“I wait for the day when the transfer window is closed. I can’t believe how obsessed you all are with this.”
Where there was a clamour from our rivals to purchase high-end performers from the previous season, Klopp concerned himself with developing those with potential into next year’s.
There was temerity in how he approached this window that demonstrated an unwavering confidence in his own ideas. When the rest were averse to the German’s beliefs, he remained defiant, even ruthless.
Only once before in our history have there been so many outgoings during an off-season, with 13 sold in total. Although much of this business was to be applauded, the subsequent positive net spend for the summer was not.
Each acquisition seemed sensible and considered, but overall fans were left feeling a little underwhelmed.
If the failure to sign a left-back was seen as negligent before the opening fixture at the Emirates then afterwards it felt entirely unforgivable.
Yet James Milner replaced Alberto Moreno as an auxiliary left-back in August and finished September as quite possibly the highest performing in that position in the league.
Rather than signing a defensive midfielder, Klopp was bold in his belief that he could reinvent Jordan Henderson, reviving his Liverpool career in an unfamiliar position and allowing him to silence detractors along the way.
When World Cup winner Mario Gotze refused to offer his former manager any assurances on a reunion, Klopp shelved plans to sign him and recruited Sadio Mane instead.
The former Southampton attacker would introduce himself at Arsenal with a goal that exemplified exactly what Liverpool had been lacking and, in just six league performances, quelled any suggestion that his new club had overpaid.
This is a signing that made a mockery of our infatuation with signing stellar names over the attributes we are actually in need of. The majority would have chosen Gotze over Mane because he’s marquee, but stylistically the Senegalese international was the kind of signing Liverpool had been crying out for.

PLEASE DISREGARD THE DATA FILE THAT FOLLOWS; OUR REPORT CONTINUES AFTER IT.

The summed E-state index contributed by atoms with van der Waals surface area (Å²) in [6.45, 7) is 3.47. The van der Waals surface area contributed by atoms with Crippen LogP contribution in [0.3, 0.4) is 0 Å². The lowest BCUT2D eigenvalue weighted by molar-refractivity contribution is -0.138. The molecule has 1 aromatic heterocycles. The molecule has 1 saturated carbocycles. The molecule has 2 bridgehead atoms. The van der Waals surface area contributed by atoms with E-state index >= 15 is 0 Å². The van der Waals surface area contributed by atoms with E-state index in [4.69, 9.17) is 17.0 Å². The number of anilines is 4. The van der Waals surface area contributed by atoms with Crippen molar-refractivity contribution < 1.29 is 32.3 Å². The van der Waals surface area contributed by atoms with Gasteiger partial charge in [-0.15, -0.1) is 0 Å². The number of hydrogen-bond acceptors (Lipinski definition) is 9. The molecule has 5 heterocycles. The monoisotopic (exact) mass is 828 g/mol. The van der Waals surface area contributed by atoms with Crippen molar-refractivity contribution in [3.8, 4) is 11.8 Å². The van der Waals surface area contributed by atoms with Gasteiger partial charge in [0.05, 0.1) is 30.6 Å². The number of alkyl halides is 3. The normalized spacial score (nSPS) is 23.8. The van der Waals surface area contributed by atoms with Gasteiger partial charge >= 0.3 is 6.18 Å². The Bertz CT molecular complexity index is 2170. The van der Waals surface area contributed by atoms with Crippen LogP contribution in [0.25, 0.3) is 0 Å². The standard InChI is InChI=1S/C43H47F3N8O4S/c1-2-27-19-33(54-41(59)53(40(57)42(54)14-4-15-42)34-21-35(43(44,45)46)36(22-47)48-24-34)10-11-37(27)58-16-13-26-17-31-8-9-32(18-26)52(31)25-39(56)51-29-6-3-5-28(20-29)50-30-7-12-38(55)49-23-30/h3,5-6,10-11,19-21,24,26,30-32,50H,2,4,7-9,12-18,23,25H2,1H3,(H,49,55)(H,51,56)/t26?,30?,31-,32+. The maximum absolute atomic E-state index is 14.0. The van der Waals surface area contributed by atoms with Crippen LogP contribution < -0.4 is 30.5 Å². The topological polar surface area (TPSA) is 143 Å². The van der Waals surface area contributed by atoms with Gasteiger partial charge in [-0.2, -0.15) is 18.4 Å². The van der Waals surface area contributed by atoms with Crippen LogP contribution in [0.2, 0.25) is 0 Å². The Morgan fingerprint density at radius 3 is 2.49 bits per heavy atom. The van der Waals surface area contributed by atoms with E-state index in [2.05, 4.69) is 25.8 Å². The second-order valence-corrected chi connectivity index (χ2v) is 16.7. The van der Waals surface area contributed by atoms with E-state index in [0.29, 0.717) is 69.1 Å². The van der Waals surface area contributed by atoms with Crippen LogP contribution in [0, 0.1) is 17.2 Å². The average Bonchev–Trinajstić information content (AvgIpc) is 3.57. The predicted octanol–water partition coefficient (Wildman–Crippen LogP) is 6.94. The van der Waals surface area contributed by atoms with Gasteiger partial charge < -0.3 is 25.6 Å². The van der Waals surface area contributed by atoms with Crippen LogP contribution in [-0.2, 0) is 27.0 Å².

Klopp has control, working harmoniously with the transfer committee and signing only those he sees fit. Most encouraging of all, Liverpool were successful in ensuring only those deemed surplus to requirements were sold, with no key players departing for the first time in three years. If you’re still here now, Jürgen wants you.
The Reds may have competed in two cup finals last year, but they have 31 more to contend with this time around. Sitting two points from top in the league with nine games played, there is a sense that something is stirring at Liverpool.
The installation of Klopp’s ethos has been clear to see, gradually developed on the training pitch in the summer months and ingrained within the squad with all of the emphasis on the machine as a collective — each cog as vital as the last.
There is a resurgence of players emerging with a renewed sense of value who stand alongside new signings who so far have excelled because they’ve been chosen by Klopp with his philosophy in mind.
This is an intense Liverpool that hunts in packs together and then pens you in. They’ll bully your backline by running you ragged and a fifteen minute flurry is quite possibly all they’ll need.
Where Arsenal away signalled new beginnings, Burnley felt like a football match we had watched one hundred times over. It served as a reminder that this team are far from the finished article, but right now it’s a result that remains an anomaly.
Our exile from Europe looks increasing advantageous, with one less obstacle to overcome and so allowing Klopp the preparation time he so craved last season.
Liverpool are winning games they would not have before, Swansea the latest showing of resilience and shift in mentality.
And it feels like Klopp is the figurehead at the forefront of a movement, leading a side in his image in a city that identifies with each of the characteristics it possesses. Cohesion. Unity. Defiance.
He’ll call us out when we’re leaving early or tell us off for singing his name, yet still draw devotion. This while succeeding in seducing his own players, supporters in the stands, opposition fans and the British media all at once.
There’s the laugh, the hugs, the self deprecating press conferences and his anarchic sideline manner living every kick just like us.
There is no division in the stands. Now no talk of Luis Suarez. No identity crisis. No reliance on the return of one player. No end to the potential of this side under Klopp.
But what is most exciting is that we’re living the beginnings of what we were sold when Jürgen joined one year ago.
The Reds are not perfect but together they’re rejuvenated. The collective. Bring on yer Manchester United.